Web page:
- David’s recommendation to any organisation wishing to cut their carbon footprint to undertake an energy audit, which provides the business case for action. Thanks for the plug for my profession David!
After the interview we discussed Linfox’s Greenfox program, and I wish I had left the voice recorder on. This is a fantastic program. Staff can become a Greenfox by passing five training modules. Everyone who completes the training gets a framed certificate, and drivers who complete the training get a Greenfox badge on the shoulder of their uniform. David mentioned that Greenfox’s often become ambassadors, with truck drivers going to their kid’s schools and talking about climate change.
Also not covered in the interview was the great help David got from Linfox’s IT department in modifying SAP. Normally there is a long queue in the organisation for projects requiring SAP changes. The carbon accounting adjustments though were undertaken by the SAP programmers on top of their normal requirements, such was their commitmen to the company reducing its carbon footprint.
Finally David also spoke off the record about the need to focus less on the science and more on the community and the emotional response that when sparked can result in great change.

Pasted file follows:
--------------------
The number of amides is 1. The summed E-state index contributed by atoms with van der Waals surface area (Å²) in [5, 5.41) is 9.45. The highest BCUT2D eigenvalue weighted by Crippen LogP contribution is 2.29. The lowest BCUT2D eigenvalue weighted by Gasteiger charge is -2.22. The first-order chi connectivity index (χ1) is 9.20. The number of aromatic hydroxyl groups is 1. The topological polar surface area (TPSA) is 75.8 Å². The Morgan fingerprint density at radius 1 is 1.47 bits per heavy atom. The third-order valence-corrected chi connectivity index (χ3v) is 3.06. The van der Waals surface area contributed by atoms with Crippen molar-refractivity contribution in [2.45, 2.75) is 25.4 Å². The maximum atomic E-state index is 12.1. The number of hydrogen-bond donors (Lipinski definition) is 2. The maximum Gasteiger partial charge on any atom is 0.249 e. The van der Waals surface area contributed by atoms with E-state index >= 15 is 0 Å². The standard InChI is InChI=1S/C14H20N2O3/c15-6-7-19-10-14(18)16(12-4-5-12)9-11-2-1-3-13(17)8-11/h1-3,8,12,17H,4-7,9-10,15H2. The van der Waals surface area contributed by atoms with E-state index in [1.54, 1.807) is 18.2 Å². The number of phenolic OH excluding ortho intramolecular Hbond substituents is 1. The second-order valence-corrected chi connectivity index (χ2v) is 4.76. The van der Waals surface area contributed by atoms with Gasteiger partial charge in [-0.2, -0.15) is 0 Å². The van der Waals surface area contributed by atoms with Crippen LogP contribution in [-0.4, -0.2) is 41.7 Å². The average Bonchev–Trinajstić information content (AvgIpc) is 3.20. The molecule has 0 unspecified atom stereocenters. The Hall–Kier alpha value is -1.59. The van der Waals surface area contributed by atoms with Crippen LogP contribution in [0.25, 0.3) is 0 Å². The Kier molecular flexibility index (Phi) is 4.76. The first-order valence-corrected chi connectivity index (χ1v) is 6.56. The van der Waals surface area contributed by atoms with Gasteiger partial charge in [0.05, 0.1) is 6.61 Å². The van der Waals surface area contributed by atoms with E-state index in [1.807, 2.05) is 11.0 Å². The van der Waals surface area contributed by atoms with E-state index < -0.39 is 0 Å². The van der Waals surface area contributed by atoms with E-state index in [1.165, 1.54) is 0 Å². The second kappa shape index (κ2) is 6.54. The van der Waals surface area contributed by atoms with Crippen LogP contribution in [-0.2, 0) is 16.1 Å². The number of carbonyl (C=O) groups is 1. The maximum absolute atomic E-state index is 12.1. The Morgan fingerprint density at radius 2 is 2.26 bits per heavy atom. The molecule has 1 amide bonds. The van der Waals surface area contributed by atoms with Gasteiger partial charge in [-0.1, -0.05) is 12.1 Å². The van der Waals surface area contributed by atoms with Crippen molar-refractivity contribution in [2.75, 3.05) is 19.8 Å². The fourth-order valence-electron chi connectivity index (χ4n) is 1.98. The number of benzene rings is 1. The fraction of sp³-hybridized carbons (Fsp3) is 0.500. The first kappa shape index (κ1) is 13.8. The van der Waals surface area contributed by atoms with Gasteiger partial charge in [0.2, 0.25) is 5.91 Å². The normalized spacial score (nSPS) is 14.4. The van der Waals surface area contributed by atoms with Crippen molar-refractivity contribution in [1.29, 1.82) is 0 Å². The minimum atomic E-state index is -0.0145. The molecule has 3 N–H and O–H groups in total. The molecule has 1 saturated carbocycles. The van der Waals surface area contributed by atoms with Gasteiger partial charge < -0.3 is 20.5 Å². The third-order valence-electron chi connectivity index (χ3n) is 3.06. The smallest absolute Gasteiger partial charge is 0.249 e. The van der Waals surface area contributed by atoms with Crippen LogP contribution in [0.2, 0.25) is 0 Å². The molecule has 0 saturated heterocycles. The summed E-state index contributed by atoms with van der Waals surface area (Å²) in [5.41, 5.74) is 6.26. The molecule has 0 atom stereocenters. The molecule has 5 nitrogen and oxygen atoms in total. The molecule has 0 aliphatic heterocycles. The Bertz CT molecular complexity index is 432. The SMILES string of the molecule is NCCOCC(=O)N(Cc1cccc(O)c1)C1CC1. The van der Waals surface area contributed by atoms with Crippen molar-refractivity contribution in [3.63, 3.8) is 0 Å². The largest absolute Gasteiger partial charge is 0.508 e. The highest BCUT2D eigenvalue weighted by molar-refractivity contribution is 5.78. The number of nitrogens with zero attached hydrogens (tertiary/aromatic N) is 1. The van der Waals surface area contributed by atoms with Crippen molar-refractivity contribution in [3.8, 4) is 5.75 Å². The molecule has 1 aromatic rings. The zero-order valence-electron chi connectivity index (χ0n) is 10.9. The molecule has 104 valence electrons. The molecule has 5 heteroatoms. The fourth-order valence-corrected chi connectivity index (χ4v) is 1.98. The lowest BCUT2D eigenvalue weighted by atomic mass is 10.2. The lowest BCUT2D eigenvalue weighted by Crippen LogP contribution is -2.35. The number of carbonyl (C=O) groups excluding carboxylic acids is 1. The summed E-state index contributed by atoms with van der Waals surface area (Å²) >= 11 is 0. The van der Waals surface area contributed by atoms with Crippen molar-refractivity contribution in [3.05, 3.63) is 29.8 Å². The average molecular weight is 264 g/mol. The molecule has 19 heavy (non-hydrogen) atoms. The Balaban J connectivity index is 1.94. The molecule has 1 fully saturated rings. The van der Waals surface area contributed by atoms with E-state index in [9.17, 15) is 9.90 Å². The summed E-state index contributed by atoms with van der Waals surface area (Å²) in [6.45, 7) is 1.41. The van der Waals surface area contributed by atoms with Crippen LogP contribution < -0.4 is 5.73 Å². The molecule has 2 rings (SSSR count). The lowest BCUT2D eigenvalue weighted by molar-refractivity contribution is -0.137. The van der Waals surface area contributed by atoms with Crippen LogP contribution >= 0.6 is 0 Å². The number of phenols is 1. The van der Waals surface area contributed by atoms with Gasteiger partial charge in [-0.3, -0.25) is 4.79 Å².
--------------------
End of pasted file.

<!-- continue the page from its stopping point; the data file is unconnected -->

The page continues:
As one of Australia’s larger businesses Linfox is taking a leadership role by getting on with reducing its corporate carbon footprint. David McInnes is providing inspirational leadership. Take half an hour to listen to David McInnes and I guarantee you’ll come away motivated and hopeful about what is possible if we focus on cutting carbon emission.
General Electric is developing “smart” appliances that can integrate with “smart meters” and thus potentially schedule loads in a way that reduces maximum demand.
With time of use pricing in place, the GE system will use pricing information to schedule loads real time. So for example if a washing machine was running it might switch it off if the price of electricity increased, then switch it back on again when the price dropped.
GE have a dedicated website looking at the smart grid as part of its “eco-imagination” drive. If you have the patience for the flash animation to download its a superficial visual view of the smart grid and smart meters, but with little detail of the technology.
Earlier today I interviewed Cameron Schuster, Sustainability Manager of Wesfarmers Limited. Wesfarmers owns Coles, Bunnings, Kmart, Officeworks, Target and a large number of other businesses.
Cameron’s says the following three things are critical to any organisation wishing to cut their carbon emissions.
- Measure. Wesfarmers is putting in an internet based measurement and reporting system in place. This will provide store managers and others easy access to information about how they are performing.
- Win senior management commitment
- Entrust and empower people throughout the organisation to initiate activities to reduce their carbon emissions. Lots of small initiatives can add up to large carbon savings.
As with my interview with Toyota the theme of continuous improvement comes through in this interview. Wesfarmer’s carbon reduction strategy also has a strong emphasis on energy efficiency.